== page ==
Monday 21 September, 2020

Carib Cement invests US$2 million in new administrative building

Minister of Industry, Commerce, Agriculture and Fisheries Audley Shaw (centre) listens as General Manager of Carib Cement, Peter Donkersloot (right) shares details of the company's plans. Other employees listen on.

Minister of Industry, Commerce, Agriculture and Fisheries Audley Shaw (centre) listens as General Manager of Carib Cement, Peter Donkersloot (right) shares details of the company's plans. Other employees listen on.

Minister of Industry, Commerce, Agriculture and Fisheries Audley Shaw is lauding the work of the Caribbean Cement Company (Carib Cement) for its commitment to investing in the local economy.

Shaw was speaking at a plant tour and ground breaking ceremony for the construction of Caribbean Cement’s new administration building at Rockfort, Kingston last Friday.

The previous building was destroyed by a fire in January 2017.

“I really am pleased to hear that the company is not just investing in equipment, and we are seeing that you are only importing equipment. Everything else that you’re using is from Jamaica”, said Shaw.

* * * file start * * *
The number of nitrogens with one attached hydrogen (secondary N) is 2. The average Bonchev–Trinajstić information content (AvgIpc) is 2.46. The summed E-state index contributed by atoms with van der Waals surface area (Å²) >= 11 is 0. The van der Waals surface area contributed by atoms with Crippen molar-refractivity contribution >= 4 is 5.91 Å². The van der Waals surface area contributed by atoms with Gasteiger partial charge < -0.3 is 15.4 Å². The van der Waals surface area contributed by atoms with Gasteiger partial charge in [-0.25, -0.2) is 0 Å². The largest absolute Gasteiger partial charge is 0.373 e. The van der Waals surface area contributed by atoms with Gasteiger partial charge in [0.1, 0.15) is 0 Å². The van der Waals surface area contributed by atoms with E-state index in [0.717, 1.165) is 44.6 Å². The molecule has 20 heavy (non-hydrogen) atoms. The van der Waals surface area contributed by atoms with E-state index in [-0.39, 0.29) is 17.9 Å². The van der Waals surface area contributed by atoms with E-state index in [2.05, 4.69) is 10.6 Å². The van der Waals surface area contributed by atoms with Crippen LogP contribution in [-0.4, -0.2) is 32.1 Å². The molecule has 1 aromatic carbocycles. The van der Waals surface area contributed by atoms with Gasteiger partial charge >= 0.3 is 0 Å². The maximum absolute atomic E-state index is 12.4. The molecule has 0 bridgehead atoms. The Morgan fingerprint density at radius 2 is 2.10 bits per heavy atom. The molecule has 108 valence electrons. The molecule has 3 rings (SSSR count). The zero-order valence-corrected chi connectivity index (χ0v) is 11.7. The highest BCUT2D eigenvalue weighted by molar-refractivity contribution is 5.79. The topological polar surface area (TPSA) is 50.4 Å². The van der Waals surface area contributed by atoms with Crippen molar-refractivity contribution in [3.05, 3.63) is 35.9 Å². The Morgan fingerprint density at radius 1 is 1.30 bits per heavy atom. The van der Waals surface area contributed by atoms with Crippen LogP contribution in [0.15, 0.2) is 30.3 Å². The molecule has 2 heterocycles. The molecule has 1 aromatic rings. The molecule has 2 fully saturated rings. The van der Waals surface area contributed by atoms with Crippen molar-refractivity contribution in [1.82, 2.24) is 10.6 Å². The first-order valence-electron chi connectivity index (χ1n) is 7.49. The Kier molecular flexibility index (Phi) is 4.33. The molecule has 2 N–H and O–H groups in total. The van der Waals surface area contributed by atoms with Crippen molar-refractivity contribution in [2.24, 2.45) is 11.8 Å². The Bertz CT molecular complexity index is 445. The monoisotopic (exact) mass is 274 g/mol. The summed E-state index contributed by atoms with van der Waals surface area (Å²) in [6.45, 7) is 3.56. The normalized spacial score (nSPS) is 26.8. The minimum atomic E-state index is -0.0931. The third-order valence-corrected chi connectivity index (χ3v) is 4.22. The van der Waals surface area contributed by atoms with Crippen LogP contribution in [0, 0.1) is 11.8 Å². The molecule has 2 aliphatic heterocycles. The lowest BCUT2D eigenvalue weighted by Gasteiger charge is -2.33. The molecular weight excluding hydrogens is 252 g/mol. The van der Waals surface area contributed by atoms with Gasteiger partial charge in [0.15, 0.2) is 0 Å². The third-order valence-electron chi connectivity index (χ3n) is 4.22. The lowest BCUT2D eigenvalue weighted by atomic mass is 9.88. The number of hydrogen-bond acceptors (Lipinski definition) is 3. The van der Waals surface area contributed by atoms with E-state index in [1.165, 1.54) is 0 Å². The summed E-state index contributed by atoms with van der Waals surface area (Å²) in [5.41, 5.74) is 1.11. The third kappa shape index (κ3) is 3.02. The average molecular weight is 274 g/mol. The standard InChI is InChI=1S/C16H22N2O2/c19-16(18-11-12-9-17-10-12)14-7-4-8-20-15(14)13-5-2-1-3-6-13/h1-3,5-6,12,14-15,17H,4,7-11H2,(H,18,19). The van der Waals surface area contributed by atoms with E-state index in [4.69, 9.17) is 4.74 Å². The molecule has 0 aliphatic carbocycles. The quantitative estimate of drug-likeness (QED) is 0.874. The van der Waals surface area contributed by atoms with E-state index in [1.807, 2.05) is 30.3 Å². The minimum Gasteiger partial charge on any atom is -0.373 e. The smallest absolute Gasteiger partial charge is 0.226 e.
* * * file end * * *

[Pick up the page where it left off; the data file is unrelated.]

The new 1,050 square meter building will cost more than US$2 million and will house more than 60 employees.

General Manager of Carib Cement, Peter Donkersloot said the building will create a more collaborative environment for the team.

Watch the video for more.

“This building will create a work ethic we desire with people working more together, more efficiently, energy efficient and oriented to team work. You don’t get to be the best company without the best people and you don’t get to have the best people if you don’t give the best conditions and tools they need to perform their jobs”, said Donkersloot.

The tour, which followed the production process highlighted more than US$200 million

Shaw implored more companies to invest in human capital as a means of addressing some of the nation’s biggest problems.

“Our greatest crisis in Jamaica is not the crime and the murder, not the underdevelopment but the biggest crisis is one of human underdevelopment. We are not going to achieve prosperity in the pocket, unless we begin with prosperity in our minds,” Shaw said.

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